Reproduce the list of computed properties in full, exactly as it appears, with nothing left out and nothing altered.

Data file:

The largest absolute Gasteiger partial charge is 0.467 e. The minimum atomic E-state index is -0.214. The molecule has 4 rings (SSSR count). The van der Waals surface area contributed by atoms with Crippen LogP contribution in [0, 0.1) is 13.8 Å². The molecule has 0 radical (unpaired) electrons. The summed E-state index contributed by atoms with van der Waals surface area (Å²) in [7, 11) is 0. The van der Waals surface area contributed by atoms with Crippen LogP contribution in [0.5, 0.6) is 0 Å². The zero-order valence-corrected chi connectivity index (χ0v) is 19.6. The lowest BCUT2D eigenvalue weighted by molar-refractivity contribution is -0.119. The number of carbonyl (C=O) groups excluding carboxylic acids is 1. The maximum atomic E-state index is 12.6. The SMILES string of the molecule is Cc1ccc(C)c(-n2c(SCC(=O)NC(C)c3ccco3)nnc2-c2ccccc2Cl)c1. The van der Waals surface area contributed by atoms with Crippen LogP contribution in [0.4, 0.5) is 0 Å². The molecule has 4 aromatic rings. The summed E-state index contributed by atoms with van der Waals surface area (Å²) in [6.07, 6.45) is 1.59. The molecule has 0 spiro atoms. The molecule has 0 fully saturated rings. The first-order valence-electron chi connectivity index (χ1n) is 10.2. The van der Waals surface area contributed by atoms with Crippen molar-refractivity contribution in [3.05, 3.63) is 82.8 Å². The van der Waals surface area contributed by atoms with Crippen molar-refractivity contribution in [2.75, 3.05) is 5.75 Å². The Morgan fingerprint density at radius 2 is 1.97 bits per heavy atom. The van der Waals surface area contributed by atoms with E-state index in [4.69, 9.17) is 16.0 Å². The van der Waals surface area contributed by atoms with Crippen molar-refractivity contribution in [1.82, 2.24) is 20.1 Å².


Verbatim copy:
The largest absolute Gasteiger partial charge is 0.467 e. The minimum atomic E-state index is -0.214. The molecule has 4 rings (SSSR count). The van der Waals surface area contributed by atoms with Crippen LogP contribution in [0, 0.1) is 13.8 Å². The molecule has 0 radical (unpaired) electrons. The summed E-state index contributed by atoms with van der Waals surface area (Å²) in [7, 11) is 0. The van der Waals surface area contributed by atoms with Crippen LogP contribution in [0.5, 0.6) is 0 Å². The zero-order valence-corrected chi connectivity index (χ0v) is 19.6. The lowest BCUT2D eigenvalue weighted by molar-refractivity contribution is -0.119. The number of carbonyl (C=O) groups excluding carboxylic acids is 1. The maximum atomic E-state index is 12.6. The SMILES string of the molecule is Cc1ccc(C)c(-n2c(SCC(=O)NC(C)c3ccco3)nnc2-c2ccccc2Cl)c1. The van der Waals surface area contributed by atoms with Crippen LogP contribution in [0.4, 0.5) is 0 Å². The molecule has 4 aromatic rings. The summed E-state index contributed by atoms with van der Waals surface area (Å²) in [6.07, 6.45) is 1.59. The molecule has 0 spiro atoms. The molecule has 0 fully saturated rings. The first-order valence-electron chi connectivity index (χ1n) is 10.2. The van der Waals surface area contributed by atoms with Crippen molar-refractivity contribution in [3.05, 3.63) is 82.8 Å². The van der Waals surface area contributed by atoms with Crippen molar-refractivity contribution in [2.75, 3.05) is 5.75 Å². The Morgan fingerprint density at radius 2 is 1.97 bits per heavy atom. The van der Waals surface area contributed by atoms with E-state index in [4.69, 9.17) is 16.0 Å². The van der Waals surface area contributed by atoms with Crippen molar-refractivity contribution in [1.82, 2.24) is 20.1 Å².